Tuesday, December 7

Providing media link for Cobbold Commission

0

MONITORING: Lord Cobbold and observers from the Federation of Malaya and the UK arriving in Kuching.

IT is important the people be reminded that Sarawak is one of the components which formed with North Borneo (Sabah), Singapore and Malaya on Sept 16 1963. (Singapore seceded from Malaysia on Aug 9 1965)

MONITORING: Observers from the Federation of Malaya and the UK.

The then United Nations Secretary General U Thant released on Saturday Sept 14 1963 the report of the United Nations’ Assessment Mission which found that the great majority of the people of Sarawak and North Borneo ‘strongly supported’ the formation of Malaysia and there was ‘ little evidence of articulate and organised opposition to the Federation.’

The nine-man mission was sent to Sarawak and Sabah in August 1963 to satisfy Indonesia and the Philippines that the people really wanted to be part of the new nation. Earlier in February 1962 investigations of the Cobbold Commission and the studies and negotiations of the Inter-Governmental Committee (IGC) led by Lord Lansdownes had shown that a clear majority in Sarawak and North Borneo were in favour of Malaysia.

Many people were invited to freely air their views on the formation of Malaysia before the Cobbold Commission and the United Nations Malaysia Assessment Mission.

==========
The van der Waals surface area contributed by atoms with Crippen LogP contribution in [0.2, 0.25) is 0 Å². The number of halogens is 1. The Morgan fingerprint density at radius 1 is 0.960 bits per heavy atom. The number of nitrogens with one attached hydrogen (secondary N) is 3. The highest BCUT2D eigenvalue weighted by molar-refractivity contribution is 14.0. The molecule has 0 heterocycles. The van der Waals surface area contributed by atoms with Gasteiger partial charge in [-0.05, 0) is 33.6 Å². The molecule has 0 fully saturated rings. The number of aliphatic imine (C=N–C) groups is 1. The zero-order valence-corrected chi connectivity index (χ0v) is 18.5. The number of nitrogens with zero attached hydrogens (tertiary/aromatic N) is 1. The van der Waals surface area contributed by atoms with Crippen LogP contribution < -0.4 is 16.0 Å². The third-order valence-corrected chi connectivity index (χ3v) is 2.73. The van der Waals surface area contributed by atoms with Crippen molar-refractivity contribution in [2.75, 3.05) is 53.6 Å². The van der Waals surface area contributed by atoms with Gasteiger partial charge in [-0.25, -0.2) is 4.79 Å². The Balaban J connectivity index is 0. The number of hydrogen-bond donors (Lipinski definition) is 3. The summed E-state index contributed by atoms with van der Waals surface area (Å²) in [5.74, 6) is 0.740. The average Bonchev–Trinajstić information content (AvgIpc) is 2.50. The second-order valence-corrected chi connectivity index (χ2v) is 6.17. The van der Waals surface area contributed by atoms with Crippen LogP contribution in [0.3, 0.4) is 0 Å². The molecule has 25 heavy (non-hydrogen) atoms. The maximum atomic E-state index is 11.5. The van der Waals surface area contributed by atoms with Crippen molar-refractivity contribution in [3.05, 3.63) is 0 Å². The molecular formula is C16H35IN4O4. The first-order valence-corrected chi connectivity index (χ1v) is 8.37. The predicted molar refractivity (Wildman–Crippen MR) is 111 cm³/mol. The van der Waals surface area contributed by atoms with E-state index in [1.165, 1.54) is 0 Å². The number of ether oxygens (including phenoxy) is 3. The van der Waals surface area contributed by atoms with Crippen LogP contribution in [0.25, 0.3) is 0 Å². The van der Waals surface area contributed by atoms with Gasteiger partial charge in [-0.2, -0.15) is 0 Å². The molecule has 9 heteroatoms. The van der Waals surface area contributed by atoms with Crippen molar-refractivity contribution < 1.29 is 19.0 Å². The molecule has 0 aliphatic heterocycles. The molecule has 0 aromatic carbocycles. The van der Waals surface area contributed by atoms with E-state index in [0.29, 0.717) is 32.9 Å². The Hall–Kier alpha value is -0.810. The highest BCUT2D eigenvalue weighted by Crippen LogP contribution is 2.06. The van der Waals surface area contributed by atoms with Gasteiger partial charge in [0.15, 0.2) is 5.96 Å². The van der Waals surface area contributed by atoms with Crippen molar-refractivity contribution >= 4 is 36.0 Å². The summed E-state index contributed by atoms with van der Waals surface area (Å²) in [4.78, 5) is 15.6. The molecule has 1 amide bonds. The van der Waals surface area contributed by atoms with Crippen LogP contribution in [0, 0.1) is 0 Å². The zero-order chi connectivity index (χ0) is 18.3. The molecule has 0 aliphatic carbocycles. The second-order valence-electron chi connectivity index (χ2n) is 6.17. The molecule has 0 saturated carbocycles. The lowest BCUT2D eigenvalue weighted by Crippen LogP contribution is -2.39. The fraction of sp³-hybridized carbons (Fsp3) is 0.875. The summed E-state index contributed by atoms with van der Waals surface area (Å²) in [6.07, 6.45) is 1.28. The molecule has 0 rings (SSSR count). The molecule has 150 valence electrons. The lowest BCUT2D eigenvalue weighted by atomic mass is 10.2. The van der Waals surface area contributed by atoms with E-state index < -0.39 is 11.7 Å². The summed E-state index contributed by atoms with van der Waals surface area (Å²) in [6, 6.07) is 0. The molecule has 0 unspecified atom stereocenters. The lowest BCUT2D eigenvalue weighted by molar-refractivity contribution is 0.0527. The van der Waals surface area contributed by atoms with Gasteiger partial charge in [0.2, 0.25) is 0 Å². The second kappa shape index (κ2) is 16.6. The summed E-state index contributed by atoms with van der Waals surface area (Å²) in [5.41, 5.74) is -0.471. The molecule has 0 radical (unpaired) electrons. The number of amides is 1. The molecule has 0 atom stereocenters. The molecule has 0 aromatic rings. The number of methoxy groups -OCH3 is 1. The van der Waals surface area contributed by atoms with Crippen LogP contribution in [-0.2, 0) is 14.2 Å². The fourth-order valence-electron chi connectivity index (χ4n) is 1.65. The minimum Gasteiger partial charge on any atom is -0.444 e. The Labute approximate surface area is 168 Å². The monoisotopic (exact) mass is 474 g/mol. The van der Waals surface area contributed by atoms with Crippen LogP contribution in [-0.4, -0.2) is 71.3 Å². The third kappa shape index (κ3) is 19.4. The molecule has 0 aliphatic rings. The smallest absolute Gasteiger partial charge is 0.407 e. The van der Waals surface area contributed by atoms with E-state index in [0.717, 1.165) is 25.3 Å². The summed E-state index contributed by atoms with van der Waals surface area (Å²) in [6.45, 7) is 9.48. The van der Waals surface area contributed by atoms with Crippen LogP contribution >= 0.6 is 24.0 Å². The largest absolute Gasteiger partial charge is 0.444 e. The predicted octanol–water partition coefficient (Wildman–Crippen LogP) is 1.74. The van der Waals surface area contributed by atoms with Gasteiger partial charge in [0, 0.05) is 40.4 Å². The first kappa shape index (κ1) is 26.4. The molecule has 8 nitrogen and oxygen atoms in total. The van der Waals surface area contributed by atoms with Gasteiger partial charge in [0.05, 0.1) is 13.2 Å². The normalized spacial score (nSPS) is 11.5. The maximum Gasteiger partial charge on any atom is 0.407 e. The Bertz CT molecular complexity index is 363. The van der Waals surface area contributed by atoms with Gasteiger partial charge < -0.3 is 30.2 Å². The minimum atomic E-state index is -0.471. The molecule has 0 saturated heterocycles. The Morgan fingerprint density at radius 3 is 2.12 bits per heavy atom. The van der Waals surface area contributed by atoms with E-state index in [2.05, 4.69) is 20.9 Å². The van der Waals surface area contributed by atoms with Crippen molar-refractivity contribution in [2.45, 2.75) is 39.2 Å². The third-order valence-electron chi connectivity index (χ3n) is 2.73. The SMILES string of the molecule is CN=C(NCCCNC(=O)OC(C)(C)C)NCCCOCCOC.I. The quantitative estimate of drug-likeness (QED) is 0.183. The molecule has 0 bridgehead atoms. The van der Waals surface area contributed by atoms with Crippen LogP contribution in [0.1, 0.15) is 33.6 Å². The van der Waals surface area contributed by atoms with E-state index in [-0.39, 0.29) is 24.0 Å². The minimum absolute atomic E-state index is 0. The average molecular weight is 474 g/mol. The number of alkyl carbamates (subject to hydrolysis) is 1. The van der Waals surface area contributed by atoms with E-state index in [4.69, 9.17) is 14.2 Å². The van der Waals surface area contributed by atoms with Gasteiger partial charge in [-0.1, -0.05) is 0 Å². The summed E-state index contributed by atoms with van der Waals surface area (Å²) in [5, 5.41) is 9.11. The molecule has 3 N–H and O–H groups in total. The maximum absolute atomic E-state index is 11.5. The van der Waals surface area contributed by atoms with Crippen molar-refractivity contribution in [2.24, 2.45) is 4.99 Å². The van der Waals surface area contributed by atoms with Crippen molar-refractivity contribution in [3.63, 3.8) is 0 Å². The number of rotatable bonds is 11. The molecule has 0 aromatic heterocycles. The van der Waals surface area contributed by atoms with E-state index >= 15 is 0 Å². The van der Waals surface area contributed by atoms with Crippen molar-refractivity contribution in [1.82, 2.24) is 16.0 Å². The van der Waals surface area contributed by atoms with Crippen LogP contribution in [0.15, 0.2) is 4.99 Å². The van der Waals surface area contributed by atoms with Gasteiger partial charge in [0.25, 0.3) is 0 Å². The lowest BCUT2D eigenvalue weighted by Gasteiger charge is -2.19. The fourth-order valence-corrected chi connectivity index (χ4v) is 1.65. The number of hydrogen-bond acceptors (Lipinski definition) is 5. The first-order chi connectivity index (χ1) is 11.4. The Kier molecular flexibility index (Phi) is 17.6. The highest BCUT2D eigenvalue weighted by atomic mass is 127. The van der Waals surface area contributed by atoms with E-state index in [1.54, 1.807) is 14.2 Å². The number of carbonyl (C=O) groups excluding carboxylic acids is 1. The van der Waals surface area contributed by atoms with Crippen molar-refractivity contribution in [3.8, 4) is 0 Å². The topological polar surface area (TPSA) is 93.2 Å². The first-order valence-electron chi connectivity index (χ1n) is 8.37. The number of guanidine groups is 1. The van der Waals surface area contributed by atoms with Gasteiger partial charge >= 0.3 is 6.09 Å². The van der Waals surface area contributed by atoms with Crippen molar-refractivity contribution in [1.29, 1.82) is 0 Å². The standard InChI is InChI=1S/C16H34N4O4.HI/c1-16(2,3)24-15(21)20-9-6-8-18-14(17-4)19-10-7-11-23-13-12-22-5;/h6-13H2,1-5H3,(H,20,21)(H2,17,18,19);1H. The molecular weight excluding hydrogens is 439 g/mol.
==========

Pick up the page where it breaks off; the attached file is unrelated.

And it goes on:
Most of them have passed on and notably two of the most prominent figures, Datuk Amar James Wong and Datuk Tra Zehnder who spoke up during these exercises died only this year.

GROUND VISIT: Cobbold being welcomed by the villagers.

The members of the Cobbold Commission comprised the Right Honourable Lord cobbold, Sir Anthony Abell, Sir David Waltherson, Datuk Wong Paw Nee (later Tan Sri) and Encik Mohammad bin Shafie (later Tun).

Three civil servants of the then British colonial government were assigned to help the commission accompanying the team as they went on the ground to garner feedback from the people.

They were Yao Ping Hua (later Datuk Seri), Abdul Karim Abol (later Datuk) and myself.

Both Datuk Sri Yao and Datuk Abdul Karim had passed on.

Datuk Abdul Karim acted as the principal Malay interpreter while Datuk Seri Yao, then the Clerk to the Council Negeri, was the secretary.

I was then working as a reporter with Radio Sarawak (now RTM) but was seconded to the Information Department.

Image from file

I was tasked with filing the news on the Commission as they moved across the state to the Information Department.

These exclusive reports were then processed into news releases for the local and international news media.

I remember Datuk Seri Yao was most helpful to me throughout our travelling together with the commission.

I am glad to have played the ‘invisible role’ from the centre of the arena in providing up to date information on the progress of the Cobbold Commission as they gathered the gauged the feeling of the people towards the formation of Malaysia.

The special assignments to the Cob-bold Commission and the United Nations Malaysia Assessment Mission are the highlights of my long journalistic career.

I hope the roles played by Sarawak and Sabah (then North Borneo) in the birth of our nation will be properly highlighted in our history books.

I have recorded my experiences in covering the Cobbold Commission and United nations Assessment Mission in my book, ‘ Indonesian confrontation and Sarawak Communist Insurgency 1963-1966’.

Malaysia Day should hold a special place in our hearts as it is the day when our state Sarawak together with Malaya, North Borneo and Singapore formed a union to create a new nation Malaysia.